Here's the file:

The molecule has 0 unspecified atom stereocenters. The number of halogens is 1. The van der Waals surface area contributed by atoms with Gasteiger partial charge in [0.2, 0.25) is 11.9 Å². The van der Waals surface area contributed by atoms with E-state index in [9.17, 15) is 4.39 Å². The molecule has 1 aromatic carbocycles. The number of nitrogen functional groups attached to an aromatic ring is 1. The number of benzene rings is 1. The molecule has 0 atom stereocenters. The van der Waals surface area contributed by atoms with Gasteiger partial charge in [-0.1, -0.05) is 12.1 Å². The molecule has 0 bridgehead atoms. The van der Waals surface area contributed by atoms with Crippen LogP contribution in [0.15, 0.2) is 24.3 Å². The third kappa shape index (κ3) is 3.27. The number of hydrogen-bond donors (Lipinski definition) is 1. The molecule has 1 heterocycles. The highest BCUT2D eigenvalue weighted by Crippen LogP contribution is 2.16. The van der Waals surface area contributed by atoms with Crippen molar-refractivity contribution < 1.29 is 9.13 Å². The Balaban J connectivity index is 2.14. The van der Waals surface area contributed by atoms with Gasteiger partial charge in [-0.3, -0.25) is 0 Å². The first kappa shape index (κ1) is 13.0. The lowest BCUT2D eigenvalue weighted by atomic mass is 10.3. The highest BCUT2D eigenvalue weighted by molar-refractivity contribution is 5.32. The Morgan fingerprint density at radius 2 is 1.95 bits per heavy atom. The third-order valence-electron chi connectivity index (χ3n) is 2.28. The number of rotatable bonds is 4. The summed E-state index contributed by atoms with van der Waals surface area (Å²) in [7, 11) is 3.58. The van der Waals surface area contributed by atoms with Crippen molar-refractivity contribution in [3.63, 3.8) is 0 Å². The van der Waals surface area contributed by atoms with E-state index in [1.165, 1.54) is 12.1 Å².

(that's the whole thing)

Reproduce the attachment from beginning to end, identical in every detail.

The molecule has 0 unspecified atom stereocenters. The number of halogens is 1. The van der Waals surface area contributed by atoms with Gasteiger partial charge in [0.2, 0.25) is 11.9 Å². The van der Waals surface area contributed by atoms with E-state index in [9.17, 15) is 4.39 Å². The molecule has 1 aromatic carbocycles. The number of nitrogen functional groups attached to an aromatic ring is 1. The number of benzene rings is 1. The molecule has 0 atom stereocenters. The van der Waals surface area contributed by atoms with Gasteiger partial charge in [-0.1, -0.05) is 12.1 Å². The molecule has 0 bridgehead atoms. The van der Waals surface area contributed by atoms with Crippen LogP contribution in [0.15, 0.2) is 24.3 Å². The third kappa shape index (κ3) is 3.27. The number of hydrogen-bond donors (Lipinski definition) is 1. The molecule has 1 heterocycles. The highest BCUT2D eigenvalue weighted by Crippen LogP contribution is 2.16. The van der Waals surface area contributed by atoms with Crippen molar-refractivity contribution < 1.29 is 9.13 Å². The Balaban J connectivity index is 2.14. The van der Waals surface area contributed by atoms with Gasteiger partial charge in [-0.3, -0.25) is 0 Å². The first kappa shape index (κ1) is 13.0. The lowest BCUT2D eigenvalue weighted by atomic mass is 10.3. The highest BCUT2D eigenvalue weighted by molar-refractivity contribution is 5.32. The Morgan fingerprint density at radius 2 is 1.95 bits per heavy atom. The third-order valence-electron chi connectivity index (χ3n) is 2.28. The number of rotatable bonds is 4. The summed E-state index contributed by atoms with van der Waals surface area (Å²) in [7, 11) is 3.58. The van der Waals surface area contributed by atoms with Crippen molar-refractivity contribution in [3.63, 3.8) is 0 Å². The van der Waals surface area contributed by atoms with E-state index in [1.165, 1.54) is 12.1 Å².